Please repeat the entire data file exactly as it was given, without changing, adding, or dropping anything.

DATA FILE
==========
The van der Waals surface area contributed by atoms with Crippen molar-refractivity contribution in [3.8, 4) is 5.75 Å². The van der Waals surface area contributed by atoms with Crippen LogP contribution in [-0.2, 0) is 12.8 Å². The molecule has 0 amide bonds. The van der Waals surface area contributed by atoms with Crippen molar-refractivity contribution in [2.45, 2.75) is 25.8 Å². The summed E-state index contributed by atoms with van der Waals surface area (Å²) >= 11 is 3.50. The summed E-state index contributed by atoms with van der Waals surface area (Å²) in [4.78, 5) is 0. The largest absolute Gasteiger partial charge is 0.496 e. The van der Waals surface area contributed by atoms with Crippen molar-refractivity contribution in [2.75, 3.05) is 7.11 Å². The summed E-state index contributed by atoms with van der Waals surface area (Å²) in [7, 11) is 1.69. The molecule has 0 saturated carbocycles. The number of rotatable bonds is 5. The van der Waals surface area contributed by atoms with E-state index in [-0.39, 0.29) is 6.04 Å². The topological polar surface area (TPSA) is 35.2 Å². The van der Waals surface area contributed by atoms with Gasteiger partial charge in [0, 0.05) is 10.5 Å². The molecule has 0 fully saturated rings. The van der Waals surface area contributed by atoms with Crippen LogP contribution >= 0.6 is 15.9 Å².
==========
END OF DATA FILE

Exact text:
The van der Waals surface area contributed by atoms with Crippen molar-refractivity contribution in [3.8, 4) is 5.75 Å². The van der Waals surface area contributed by atoms with Crippen LogP contribution in [-0.2, 0) is 12.8 Å². The molecule has 0 amide bonds. The van der Waals surface area contributed by atoms with Crippen molar-refractivity contribution in [2.45, 2.75) is 25.8 Å². The summed E-state index contributed by atoms with van der Waals surface area (Å²) >= 11 is 3.50. The summed E-state index contributed by atoms with van der Waals surface area (Å²) in [4.78, 5) is 0. The largest absolute Gasteiger partial charge is 0.496 e. The van der Waals surface area contributed by atoms with Crippen molar-refractivity contribution in [2.75, 3.05) is 7.11 Å². The summed E-state index contributed by atoms with van der Waals surface area (Å²) in [7, 11) is 1.69. The molecule has 0 saturated carbocycles. The number of rotatable bonds is 5. The van der Waals surface area contributed by atoms with E-state index in [-0.39, 0.29) is 6.04 Å². The topological polar surface area (TPSA) is 35.2 Å². The van der Waals surface area contributed by atoms with Gasteiger partial charge in [0, 0.05) is 10.5 Å². The molecule has 0 fully saturated rings. The van der Waals surface area contributed by atoms with Crippen LogP contribution >= 0.6 is 15.9 Å².